31 | 31 | 2018 | F | N | IS | 7 | 7.42 |

32 | 32 | 2018 | F | Y | IS | 8 | 6.50 |

33 | 33 | 2018 | F | N | LING | 7 | 7.34 |

34 | 34 | 2018 | F | N | OTHER | 8 | 8.82 |

35 | 35 | 2018 | F | N | LING | 9 | 8.63 |

36 | 36 | 2018 | F | N | LING | 8 | 7.94 |

37 | 37 | 2018 | M | N | IS | 8 | 8.63 |

38 | 38 | 2018 | M | N | LING | 9 | 7.89 |

39 | 39 | 2018 | F | N | CIS | 7 | 6.18 |

participant | year | gender | bl_edu | study | english_grade | english_score | |
---|---|---|---|---|---|---|---|

40 | 40 | 2018 | F | N | CIS | 7 | 7.09 |

41 | 41 | 2018 | F | Y | OTHER | 8 | 9.50 |

42 | 42 | 2018 | M | N | CIS | 7 | 7.79 |

43 | 43 | 2018 | F | N | LING | 7 | 6.25 |

44 | 44 | 2018 | M | N | IS | 6 | 6.14 |

45 | 45 | 2018 | F | N | LING | 7 | 6.77 |

46 | 46 | 2018 | F | N | LING | 9 | 6.71 |

47 | 47 | 2018 | M | N | IS | 9 | 9.05 |

48 | 48 | 2018 | M | N | IS | 7 | 7.06 |

49 | 49 | 2018 | M | N | IS | 6 | 6.74 |

50 | 50 | 2018 | F | N | LING | 7 | 7.27 |

51 | 51 | 2018 | F | N | LING | 6 | 4.36 |

52 | 52 | 2018 | F | N | LING | 8 | 7.72 |

participant | year | gender | bl_edu | study | english_grade | english_score | |
---|---|---|---|---|---|---|---|

53 | 53 | 2018 | M | N | IS | 8 | 8.15 |

54 | 54 | 2018 | M | N | IS | 7 | 6.73 |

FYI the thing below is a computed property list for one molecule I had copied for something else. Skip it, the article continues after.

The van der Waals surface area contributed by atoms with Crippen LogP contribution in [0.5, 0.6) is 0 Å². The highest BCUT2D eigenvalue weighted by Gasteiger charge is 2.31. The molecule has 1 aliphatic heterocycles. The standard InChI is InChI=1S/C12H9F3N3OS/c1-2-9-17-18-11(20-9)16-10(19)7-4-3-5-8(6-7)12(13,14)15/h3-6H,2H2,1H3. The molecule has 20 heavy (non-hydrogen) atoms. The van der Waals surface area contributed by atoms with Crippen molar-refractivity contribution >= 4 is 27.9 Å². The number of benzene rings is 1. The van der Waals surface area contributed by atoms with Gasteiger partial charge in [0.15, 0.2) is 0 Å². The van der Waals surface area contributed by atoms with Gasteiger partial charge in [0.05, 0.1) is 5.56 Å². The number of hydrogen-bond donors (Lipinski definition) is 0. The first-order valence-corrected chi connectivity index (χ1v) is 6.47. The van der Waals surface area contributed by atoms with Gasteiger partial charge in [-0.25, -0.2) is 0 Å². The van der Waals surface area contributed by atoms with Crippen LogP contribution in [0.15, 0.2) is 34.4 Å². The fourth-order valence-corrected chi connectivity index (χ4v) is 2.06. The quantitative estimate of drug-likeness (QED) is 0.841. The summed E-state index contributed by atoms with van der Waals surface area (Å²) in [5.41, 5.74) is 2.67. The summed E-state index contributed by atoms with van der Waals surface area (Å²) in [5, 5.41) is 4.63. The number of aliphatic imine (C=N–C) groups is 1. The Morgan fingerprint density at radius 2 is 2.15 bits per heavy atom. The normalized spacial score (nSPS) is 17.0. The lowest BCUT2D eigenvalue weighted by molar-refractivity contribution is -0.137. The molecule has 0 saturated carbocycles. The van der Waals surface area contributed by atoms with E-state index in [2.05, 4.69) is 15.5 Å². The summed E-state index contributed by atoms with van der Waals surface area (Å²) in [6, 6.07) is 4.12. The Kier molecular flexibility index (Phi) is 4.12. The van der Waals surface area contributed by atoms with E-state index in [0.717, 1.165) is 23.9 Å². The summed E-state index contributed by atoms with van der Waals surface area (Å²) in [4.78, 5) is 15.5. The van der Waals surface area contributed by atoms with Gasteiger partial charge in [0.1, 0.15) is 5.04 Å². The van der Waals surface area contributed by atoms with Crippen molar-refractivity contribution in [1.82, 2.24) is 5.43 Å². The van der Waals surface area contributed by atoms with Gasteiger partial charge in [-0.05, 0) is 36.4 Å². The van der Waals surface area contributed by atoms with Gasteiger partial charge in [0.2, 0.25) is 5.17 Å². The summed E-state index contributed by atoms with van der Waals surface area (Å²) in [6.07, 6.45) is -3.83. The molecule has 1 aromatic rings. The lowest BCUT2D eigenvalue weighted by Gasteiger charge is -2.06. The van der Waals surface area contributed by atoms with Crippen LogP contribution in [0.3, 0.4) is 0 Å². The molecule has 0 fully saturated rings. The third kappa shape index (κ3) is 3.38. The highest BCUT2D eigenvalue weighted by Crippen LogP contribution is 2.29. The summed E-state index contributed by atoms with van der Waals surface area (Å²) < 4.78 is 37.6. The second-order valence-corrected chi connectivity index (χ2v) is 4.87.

55 | 55 | 2018 | F | N | LING | 7 | 7.36 |

56 | 56 | 2018 | F | Y | CIS | 8 | 8.28 |

57 | 57 | 2018 | F | N | IS | 8 | 7.43 |

58 | 58 | 2018 | F | N | CIS | 7 | 7.72 |

59 | 59 | 2018 | F | Y | CIS | 7 | 6.44 |

60 | 60 | 2018 | F | N | LING | 7 | 6.42 |

61 | 61 | 2018 | F | N | LING | 7 | 8.07 |

62 | 62 | 2018 | F | N | CIS | 6 | 6.33 |

63 | 63 | 2018 | M | N | IS | 8 | 7.56 |

64 | 64 | 2018 | F | Y | OTHER | 8 | 8.91 |

65 | 65 | 2018 | M | N | IS | 8 | 7.93 |

- We would like to make sense of (in this course:
**your**) data - For this we need to:
- Summarize the data (
*descriptive statistics*) - Assess relationships in our data (
*inferential statistics*)- (During other courses, some of you will have already encountered inferential statistical tests such as the \(t\)-test or chi-square test which can be used for this)

- Summarize the data (
- The requirement of the data is that it is
**variable**(there must be variation) - Note that statistics is not mathematics (it's data analysis)!

**Descriptive statistics**(describe data without conclusions)- Measures of central tendency and spread
- E.g.: mean English grade (7.3), and range of English grades (5 - 9.5)

- Visualization
- E.g.: showing number of participants per study with a bar plot

- Measures of central tendency and spread

**Inferential statistics**(link findings based on*sample*to*population*)- Comparing 2 groups (or 1 group with a value)
- E.g.: pronunciation of women better than men?

- Associations between 2 variables
- E.g.: are gender and handedness related?